Hawzah News Agency (Montreal, Canada) –Many wore the Muslim hijab and a handful wore the Jewish kippah while dozens pushed strollers and a couple of marching bands played as close to 3,000 people took to the streets of downtown Montreal on Sunday afternoon to protest racism.
Although the event had been planned before the Oct. 1 election of François Legault and the Coalition Avenir Québec (CAQ) and was intended as a general protest against systemic racism, speakers criticized the premier-designate and his party for what they said were racist policies.
Speakers were especially critical of Legault’s decision, announced shortly after his election, to follow through on a campaign promise to ban the wearing of religious symbols by civil servants in positions of authority, including teachers, judges and police officers. If they refuse, they will have to transfer to other jobs or leave the civil services, CAQ MNA Geneviève Guilbault, a spokesperson for the transition to government, told reporters last week.
As she addressed demonstrators, Marlihan Lopez, vice-president of the Fédération des femmes du Québec (FFQ), said although many women representing the CAQ were elected, “they represent racist philosophies.”
Protesters chanted, "Legault has got to go" and "François, Quebec belongs to me" as they marched from Place Émilie-Gamelin along René-Lévesque Boulevard.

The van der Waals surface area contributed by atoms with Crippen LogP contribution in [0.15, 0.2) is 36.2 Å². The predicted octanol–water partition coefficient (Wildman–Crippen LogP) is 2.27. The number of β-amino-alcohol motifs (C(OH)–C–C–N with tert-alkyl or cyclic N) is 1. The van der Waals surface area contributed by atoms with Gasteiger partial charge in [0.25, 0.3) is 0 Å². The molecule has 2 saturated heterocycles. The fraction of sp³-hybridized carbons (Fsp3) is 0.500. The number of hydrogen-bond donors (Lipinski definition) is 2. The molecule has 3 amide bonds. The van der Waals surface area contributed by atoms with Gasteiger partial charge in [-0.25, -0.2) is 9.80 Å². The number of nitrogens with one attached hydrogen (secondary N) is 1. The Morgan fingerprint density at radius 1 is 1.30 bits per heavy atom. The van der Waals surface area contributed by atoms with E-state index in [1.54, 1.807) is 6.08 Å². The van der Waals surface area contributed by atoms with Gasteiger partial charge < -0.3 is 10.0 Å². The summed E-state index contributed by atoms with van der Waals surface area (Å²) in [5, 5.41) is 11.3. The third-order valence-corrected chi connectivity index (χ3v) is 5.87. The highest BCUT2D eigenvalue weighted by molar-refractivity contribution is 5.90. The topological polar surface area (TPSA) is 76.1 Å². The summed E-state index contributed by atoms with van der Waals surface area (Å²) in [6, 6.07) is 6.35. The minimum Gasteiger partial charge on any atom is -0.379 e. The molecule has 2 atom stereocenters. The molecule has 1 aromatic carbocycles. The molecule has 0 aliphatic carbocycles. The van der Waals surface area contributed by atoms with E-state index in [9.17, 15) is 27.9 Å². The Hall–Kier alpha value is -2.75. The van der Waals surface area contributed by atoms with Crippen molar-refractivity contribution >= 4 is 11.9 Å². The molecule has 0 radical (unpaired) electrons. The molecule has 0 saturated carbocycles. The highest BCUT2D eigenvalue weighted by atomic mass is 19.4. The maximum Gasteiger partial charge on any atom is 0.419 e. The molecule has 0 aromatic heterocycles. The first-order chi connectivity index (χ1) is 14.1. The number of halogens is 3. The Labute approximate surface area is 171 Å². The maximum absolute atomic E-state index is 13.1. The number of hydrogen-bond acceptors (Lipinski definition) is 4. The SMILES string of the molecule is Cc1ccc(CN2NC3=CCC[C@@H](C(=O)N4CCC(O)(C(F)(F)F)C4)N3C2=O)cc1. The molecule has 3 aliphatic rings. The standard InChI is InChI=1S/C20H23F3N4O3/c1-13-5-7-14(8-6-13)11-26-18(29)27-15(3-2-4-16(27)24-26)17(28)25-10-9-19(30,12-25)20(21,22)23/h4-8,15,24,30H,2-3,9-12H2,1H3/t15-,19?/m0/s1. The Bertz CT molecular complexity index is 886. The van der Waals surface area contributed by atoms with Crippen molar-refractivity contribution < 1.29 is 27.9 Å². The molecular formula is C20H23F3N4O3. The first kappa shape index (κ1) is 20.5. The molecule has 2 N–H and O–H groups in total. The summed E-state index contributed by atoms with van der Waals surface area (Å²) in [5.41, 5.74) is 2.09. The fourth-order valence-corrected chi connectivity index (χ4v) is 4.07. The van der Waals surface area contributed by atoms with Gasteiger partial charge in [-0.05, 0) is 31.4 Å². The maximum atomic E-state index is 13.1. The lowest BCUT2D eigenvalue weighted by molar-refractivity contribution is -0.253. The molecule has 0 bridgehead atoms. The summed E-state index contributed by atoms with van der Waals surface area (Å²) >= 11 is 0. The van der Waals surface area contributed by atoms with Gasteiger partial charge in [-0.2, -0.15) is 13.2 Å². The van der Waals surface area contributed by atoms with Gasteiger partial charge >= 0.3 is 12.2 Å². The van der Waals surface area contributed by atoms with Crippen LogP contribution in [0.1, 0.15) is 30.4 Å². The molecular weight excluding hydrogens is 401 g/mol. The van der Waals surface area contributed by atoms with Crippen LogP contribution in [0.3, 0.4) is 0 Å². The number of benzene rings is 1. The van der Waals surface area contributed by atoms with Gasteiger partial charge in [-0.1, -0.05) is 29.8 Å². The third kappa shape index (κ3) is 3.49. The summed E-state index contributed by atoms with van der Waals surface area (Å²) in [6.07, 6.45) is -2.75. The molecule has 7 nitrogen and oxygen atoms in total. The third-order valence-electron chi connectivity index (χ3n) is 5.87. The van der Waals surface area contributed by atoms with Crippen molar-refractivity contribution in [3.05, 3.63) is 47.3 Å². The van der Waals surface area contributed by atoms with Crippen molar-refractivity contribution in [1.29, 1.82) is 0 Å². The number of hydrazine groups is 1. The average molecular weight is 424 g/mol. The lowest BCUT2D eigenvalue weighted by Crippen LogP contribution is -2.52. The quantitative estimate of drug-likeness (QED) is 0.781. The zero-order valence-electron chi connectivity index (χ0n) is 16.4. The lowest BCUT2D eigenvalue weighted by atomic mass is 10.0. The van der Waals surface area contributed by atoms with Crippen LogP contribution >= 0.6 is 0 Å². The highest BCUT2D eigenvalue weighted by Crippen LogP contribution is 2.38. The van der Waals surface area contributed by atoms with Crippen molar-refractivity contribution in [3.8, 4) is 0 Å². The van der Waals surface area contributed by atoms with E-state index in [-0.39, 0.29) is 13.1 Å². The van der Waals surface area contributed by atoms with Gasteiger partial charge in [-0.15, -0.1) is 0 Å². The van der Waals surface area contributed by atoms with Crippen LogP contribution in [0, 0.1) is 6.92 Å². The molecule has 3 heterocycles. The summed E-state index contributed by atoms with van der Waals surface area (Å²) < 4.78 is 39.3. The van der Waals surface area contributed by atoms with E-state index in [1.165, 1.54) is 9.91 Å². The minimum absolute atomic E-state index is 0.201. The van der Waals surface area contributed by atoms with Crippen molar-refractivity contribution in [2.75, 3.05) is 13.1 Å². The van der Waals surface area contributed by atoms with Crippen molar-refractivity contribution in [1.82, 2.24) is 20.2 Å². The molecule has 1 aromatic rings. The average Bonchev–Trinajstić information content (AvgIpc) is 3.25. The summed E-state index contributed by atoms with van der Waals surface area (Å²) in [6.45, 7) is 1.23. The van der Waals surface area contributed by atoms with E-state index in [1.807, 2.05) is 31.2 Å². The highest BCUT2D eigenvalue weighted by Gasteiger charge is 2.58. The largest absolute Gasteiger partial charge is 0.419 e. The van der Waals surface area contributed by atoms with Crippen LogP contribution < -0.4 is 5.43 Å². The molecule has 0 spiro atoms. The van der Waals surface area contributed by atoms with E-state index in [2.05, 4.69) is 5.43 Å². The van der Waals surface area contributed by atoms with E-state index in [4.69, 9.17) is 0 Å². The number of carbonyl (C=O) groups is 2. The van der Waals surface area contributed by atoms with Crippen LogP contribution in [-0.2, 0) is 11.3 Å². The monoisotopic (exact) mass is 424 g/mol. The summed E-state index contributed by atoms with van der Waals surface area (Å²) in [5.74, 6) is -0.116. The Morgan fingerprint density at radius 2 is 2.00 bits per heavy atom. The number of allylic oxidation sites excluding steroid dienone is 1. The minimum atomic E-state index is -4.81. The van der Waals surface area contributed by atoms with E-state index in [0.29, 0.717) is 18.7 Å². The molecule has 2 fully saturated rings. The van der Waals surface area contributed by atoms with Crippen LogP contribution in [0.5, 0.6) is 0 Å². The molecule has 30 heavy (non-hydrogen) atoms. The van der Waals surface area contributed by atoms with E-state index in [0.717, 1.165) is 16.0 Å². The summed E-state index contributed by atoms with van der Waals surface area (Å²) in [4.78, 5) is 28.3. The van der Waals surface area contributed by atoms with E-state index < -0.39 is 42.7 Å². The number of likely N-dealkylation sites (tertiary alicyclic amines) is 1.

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The CAQ, which won a majority in last week's provincial election, is promising to introduce a law prohibiting civil servants — including judges, police officers, prosecutors and teachers — from wearing religious symbols in the workplace. Legault has yet to be sworn in as premier.
A representative for the CAQ government said Wednesday that those who don't comply with the coming law could be re-assigned or lose their employment altogether.
People filmed the march on their phones and protesters lit a smoke bomb on René-Lévesque Boulevard that sent red smoke into the air. Upbeat music played and protesters carried a large banner that said: "Together against hate and racism."
Many of the protest attendees donned religious symbols. Nadjah Oumid was one of them.
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"The hijab, for me, is like a part of me," Oumid said. "I think the government shouldn't oppress people for what they want to wear."
She said she thinks it's sad that people wouldn't be able to access certain jobs because they wear a hijab.
Another protester, Sonia Haddad, says she wanted to take a stand against racism for her children.
"We're part Arabic, part Quebecois… so I think all of us together, we have to really be in solidarity," Haddad said.
"I'm very scared of what's happening in politics right now in Quebec," she said.